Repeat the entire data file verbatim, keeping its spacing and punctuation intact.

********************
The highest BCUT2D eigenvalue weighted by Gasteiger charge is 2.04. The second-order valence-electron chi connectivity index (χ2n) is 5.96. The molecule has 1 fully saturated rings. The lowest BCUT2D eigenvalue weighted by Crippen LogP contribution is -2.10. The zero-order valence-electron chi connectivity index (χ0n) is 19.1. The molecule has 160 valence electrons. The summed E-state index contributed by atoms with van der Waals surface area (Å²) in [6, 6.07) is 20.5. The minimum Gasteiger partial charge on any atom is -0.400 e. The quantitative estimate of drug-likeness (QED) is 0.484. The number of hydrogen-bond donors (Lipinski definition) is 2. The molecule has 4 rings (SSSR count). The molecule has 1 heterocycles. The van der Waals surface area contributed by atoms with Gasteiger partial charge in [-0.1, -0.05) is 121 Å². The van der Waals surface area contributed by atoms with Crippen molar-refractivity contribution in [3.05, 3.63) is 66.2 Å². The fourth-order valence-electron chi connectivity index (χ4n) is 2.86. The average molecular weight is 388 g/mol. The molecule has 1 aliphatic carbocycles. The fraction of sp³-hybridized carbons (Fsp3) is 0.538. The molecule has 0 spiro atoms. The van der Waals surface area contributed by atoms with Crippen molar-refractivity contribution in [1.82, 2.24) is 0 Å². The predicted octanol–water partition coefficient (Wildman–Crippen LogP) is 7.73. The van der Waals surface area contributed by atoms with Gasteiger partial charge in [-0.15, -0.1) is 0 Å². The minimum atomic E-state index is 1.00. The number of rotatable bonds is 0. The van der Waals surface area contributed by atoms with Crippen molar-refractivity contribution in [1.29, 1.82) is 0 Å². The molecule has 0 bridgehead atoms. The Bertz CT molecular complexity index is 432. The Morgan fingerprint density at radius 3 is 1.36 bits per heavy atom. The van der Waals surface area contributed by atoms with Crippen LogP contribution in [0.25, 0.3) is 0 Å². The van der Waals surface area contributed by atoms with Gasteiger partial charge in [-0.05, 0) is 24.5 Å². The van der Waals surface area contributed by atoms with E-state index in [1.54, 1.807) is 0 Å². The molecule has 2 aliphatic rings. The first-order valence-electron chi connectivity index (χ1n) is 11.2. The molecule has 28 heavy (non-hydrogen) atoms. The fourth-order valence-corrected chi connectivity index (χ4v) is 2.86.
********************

The highest BCUT2D eigenvalue weighted by Gasteiger charge is 2.04. The second-order valence-electron chi connectivity index (χ2n) is 5.96. The molecule has 1 fully saturated rings. The lowest BCUT2D eigenvalue weighted by Crippen LogP contribution is -2.10. The zero-order valence-electron chi connectivity index (χ0n) is 19.1. The molecule has 160 valence electrons. The summed E-state index contributed by atoms with van der Waals surface area (Å²) in [6, 6.07) is 20.5. The minimum Gasteiger partial charge on any atom is -0.400 e. The quantitative estimate of drug-likeness (QED) is 0.484. The number of hydrogen-bond donors (Lipinski definition) is 2. The molecule has 4 rings (SSSR count). The molecule has 1 heterocycles. The van der Waals surface area contributed by atoms with Gasteiger partial charge in [-0.1, -0.05) is 121 Å². The van der Waals surface area contributed by atoms with Crippen molar-refractivity contribution in [3.05, 3.63) is 66.2 Å². The fourth-order valence-electron chi connectivity index (χ4n) is 2.86. The average molecular weight is 388 g/mol. The molecule has 1 aliphatic carbocycles. The fraction of sp³-hybridized carbons (Fsp3) is 0.538. The molecule has 0 spiro atoms. The van der Waals surface area contributed by atoms with Crippen molar-refractivity contribution in [1.82, 2.24) is 0 Å². The predicted octanol–water partition coefficient (Wildman–Crippen LogP) is 7.73. The van der Waals surface area contributed by atoms with Gasteiger partial charge in [-0.15, -0.1) is 0 Å². The minimum atomic E-state index is 1.00. The number of rotatable bonds is 0. The van der Waals surface area contributed by atoms with Crippen molar-refractivity contribution in [1.29, 1.82) is 0 Å². The molecule has 0 bridgehead atoms. The Bertz CT molecular complexity index is 432. The Morgan fingerprint density at radius 3 is 1.36 bits per heavy atom. The van der Waals surface area contributed by atoms with Crippen LogP contribution in [0.25, 0.3) is 0 Å². The van der Waals surface area contributed by atoms with Gasteiger partial charge in [-0.05, 0) is 24.5 Å². The van der Waals surface area contributed by atoms with E-state index in [1.54, 1.807) is 0 Å². The molecule has 2 aliphatic rings. The first-order valence-electron chi connectivity index (χ1n) is 11.2. The molecule has 28 heavy (non-hydrogen) atoms. The fourth-order valence-corrected chi connectivity index (χ4v) is 2.86.